So far South America really hasn’t been anything like we’d expected.  The people, for the most part, are warm and understanding when it comes to our lack of Spanish, the streets feel relatively safe and the places we’ve visited so far have been incredibly diverse.

We’re so pleased we ventured over to this part of the world and can’t wait to see more!

What’s up next?  More of Brazil, Bolivia, a quick trip back into Chile (to visit San Pedro where we’ll be using these helpful tips) and then on to Peru.  Bring it on!

Check out our Recent Posts

Day One of the W Trek – Rain, Wind Gusts, Sub-Zero Camping & Lots of Smiles!

Patagonia by Horseback – The Perfect Alternative to Hiking

Day Two of the W Trek – Conquering the French Valley

The Base of the Towers – The Jewel in Torres Del Paine’s Crown

and one for fun…

Why You Should NEVER Eat a Kiwi…

Our Previous Months on the Road

A Month on the Road in South America – Chile and Argentina


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Argentina Back Packing Chile Monthly Round-Up South America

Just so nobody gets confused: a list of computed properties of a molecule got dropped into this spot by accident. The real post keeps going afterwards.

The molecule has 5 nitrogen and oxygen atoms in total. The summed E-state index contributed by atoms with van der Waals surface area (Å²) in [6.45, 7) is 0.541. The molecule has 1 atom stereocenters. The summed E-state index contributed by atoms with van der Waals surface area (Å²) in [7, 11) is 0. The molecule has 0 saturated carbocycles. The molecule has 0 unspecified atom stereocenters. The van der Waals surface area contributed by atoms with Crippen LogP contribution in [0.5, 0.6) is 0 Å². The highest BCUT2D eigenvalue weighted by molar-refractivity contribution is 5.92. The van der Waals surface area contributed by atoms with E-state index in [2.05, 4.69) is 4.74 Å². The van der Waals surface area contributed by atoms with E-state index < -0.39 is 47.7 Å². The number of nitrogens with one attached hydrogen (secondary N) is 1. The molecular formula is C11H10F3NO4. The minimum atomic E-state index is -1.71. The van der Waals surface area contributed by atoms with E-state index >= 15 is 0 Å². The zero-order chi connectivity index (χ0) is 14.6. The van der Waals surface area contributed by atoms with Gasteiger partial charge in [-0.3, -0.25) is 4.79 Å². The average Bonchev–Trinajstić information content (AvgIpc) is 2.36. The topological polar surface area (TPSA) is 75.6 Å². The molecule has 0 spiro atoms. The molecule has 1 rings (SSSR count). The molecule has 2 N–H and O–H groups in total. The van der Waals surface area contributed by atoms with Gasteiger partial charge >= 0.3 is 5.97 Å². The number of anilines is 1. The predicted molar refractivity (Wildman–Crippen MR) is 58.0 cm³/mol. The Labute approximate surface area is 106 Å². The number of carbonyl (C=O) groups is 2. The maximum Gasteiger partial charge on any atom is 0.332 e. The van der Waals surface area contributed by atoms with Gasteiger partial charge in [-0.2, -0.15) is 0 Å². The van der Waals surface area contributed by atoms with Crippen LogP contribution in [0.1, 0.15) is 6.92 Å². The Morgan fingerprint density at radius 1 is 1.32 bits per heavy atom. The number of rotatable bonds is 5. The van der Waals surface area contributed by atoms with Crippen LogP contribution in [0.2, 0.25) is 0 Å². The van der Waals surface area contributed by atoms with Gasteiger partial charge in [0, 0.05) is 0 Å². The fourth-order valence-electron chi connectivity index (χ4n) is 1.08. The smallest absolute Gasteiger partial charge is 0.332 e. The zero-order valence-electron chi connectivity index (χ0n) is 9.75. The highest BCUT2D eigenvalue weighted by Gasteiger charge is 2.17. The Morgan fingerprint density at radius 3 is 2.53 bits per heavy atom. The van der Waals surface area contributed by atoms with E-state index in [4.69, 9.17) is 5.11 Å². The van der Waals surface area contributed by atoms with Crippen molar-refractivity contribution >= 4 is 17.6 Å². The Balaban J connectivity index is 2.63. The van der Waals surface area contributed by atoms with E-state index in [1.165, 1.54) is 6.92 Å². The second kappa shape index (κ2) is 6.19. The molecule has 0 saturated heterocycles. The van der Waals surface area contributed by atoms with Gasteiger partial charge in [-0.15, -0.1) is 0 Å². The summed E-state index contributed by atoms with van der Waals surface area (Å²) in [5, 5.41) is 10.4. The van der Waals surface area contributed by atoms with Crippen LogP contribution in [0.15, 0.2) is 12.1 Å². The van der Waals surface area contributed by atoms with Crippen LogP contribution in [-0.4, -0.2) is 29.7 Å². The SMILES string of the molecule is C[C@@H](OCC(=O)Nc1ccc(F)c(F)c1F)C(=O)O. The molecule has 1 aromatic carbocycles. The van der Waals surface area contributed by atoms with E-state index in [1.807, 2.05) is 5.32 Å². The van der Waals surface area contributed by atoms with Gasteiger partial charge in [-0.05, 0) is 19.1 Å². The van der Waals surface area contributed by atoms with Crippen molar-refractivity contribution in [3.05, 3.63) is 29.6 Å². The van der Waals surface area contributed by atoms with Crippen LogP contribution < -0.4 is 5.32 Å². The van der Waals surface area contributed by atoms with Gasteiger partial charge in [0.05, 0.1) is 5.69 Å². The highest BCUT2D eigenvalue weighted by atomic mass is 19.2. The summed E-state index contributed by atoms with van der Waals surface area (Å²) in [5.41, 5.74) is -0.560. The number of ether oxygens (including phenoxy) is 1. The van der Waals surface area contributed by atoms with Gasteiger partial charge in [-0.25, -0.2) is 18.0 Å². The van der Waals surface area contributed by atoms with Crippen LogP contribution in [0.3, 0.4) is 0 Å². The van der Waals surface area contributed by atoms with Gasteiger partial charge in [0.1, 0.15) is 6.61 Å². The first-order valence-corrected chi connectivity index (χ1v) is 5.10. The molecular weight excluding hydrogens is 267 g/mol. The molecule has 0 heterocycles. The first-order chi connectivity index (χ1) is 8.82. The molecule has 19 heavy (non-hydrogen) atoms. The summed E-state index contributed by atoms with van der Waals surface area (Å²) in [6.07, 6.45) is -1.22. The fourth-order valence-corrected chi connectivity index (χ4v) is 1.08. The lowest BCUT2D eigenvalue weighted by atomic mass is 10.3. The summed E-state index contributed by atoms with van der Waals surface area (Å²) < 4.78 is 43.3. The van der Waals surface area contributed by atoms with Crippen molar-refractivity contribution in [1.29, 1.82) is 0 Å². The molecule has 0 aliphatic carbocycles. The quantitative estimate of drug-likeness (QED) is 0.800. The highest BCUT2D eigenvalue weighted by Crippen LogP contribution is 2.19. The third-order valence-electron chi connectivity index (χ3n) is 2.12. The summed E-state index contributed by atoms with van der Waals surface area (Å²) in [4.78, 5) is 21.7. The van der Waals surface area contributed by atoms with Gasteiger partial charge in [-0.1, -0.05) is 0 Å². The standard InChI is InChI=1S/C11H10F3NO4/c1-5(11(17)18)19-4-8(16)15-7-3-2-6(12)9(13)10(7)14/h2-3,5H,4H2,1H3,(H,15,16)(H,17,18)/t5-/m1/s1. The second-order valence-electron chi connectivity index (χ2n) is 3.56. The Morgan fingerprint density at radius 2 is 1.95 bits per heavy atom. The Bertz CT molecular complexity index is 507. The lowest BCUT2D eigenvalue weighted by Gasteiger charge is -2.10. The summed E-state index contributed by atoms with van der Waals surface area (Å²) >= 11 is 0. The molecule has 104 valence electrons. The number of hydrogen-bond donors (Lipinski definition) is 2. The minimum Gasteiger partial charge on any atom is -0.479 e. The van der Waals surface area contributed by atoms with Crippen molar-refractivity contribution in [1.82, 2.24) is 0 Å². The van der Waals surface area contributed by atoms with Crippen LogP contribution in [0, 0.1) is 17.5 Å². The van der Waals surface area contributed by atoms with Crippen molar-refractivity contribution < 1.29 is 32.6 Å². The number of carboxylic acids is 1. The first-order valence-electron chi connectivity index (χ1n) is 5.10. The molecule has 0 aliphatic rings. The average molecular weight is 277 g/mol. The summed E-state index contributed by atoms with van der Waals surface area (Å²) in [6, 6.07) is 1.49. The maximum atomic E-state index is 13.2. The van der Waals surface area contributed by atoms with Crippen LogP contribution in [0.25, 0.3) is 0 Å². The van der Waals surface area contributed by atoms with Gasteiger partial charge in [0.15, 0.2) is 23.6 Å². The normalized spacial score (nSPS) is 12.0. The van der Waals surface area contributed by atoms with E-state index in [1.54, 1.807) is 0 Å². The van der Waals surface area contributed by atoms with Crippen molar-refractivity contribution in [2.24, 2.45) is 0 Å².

A Month on the Road in South America – Chile and Argentina

September 6, 2017

As hard as it is to believe, it’s been a month since we left New Zealand for the start of our big South American adventure!

On one hand, time has raced by but on the other, we’ve started to find our feet here, making new friends and experiencing all sorts of amazing things.  Unfortunately, we can’t report a significant improvement in our Spanish but that will hopefully come with time!

Buenos Aires, Argentina

We started our journey was an unexpected delay in Buenos Aires which left us with 24 hours in Argentina’s largest city.  We spent much of that time sleeping off our jet lag (or attempting to, at least) with a little city exploration thrown into the mix.

I must admit, both of us left feeling pretty underwhelmed by our experience in the Argentinian capital but we’ve heard so many people rave about it that we’re excited to give it another chance once we finish up in Patagonia.

If you have any tips to help us make the most of this cosmopolitan city, we’d love to hear from you!

Accommodation:  Tribeca Buenos Aires Apartments @ NZD55.83 (USD40) for one night, booked incredibly last minute.